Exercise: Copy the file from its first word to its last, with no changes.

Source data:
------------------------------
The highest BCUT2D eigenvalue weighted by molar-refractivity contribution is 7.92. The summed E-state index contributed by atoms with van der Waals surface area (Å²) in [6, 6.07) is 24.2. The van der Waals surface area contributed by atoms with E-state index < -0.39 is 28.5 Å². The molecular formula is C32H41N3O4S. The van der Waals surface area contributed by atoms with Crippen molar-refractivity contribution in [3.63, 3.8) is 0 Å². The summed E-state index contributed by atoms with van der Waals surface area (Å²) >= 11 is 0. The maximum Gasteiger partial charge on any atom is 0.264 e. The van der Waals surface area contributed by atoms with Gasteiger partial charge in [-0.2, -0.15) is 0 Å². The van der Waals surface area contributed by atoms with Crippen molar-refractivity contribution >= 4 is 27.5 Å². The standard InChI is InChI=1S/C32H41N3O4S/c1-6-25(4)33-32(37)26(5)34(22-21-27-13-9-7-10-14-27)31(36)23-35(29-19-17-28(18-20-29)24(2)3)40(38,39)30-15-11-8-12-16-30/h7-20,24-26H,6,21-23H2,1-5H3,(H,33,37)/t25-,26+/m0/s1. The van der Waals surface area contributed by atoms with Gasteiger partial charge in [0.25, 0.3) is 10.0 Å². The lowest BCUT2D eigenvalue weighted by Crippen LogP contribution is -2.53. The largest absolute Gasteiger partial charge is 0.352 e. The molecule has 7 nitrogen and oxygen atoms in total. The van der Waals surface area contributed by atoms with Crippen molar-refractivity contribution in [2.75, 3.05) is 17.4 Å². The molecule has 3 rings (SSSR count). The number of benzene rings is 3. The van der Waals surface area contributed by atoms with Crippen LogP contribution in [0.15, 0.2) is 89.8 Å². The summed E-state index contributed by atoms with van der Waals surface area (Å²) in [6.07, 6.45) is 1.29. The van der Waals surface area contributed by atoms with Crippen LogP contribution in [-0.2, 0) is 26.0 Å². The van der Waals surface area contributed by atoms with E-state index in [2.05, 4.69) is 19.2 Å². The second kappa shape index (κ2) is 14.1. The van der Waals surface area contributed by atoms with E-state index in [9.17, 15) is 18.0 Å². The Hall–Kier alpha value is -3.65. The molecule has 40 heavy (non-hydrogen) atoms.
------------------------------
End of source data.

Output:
The highest BCUT2D eigenvalue weighted by molar-refractivity contribution is 7.92. The summed E-state index contributed by atoms with van der Waals surface area (Å²) in [6, 6.07) is 24.2. The van der Waals surface area contributed by atoms with E-state index < -0.39 is 28.5 Å². The molecular formula is C32H41N3O4S. The van der Waals surface area contributed by atoms with Crippen molar-refractivity contribution in [3.63, 3.8) is 0 Å². The summed E-state index contributed by atoms with van der Waals surface area (Å²) >= 11 is 0. The maximum Gasteiger partial charge on any atom is 0.264 e. The van der Waals surface area contributed by atoms with Gasteiger partial charge in [-0.2, -0.15) is 0 Å². The van der Waals surface area contributed by atoms with Crippen molar-refractivity contribution >= 4 is 27.5 Å². The standard InChI is InChI=1S/C32H41N3O4S/c1-6-25(4)33-32(37)26(5)34(22-21-27-13-9-7-10-14-27)31(36)23-35(29-19-17-28(18-20-29)24(2)3)40(38,39)30-15-11-8-12-16-30/h7-20,24-26H,6,21-23H2,1-5H3,(H,33,37)/t25-,26+/m0/s1. The van der Waals surface area contributed by atoms with Gasteiger partial charge in [0.25, 0.3) is 10.0 Å². The lowest BCUT2D eigenvalue weighted by Crippen LogP contribution is -2.53. The largest absolute Gasteiger partial charge is 0.352 e. The molecule has 7 nitrogen and oxygen atoms in total. The van der Waals surface area contributed by atoms with Crippen molar-refractivity contribution in [2.75, 3.05) is 17.4 Å². The molecule has 3 rings (SSSR count). The number of benzene rings is 3. The van der Waals surface area contributed by atoms with Crippen LogP contribution in [0.15, 0.2) is 89.8 Å². The summed E-state index contributed by atoms with van der Waals surface area (Å²) in [6.07, 6.45) is 1.29. The van der Waals surface area contributed by atoms with Crippen LogP contribution in [-0.2, 0) is 26.0 Å². The van der Waals surface area contributed by atoms with E-state index in [2.05, 4.69) is 19.2 Å². The second kappa shape index (κ2) is 14.1. The van der Waals surface area contributed by atoms with E-state index in [9.17, 15) is 18.0 Å². The Hall–Kier alpha value is -3.65. The molecule has 40 heavy (non-hydrogen) atoms.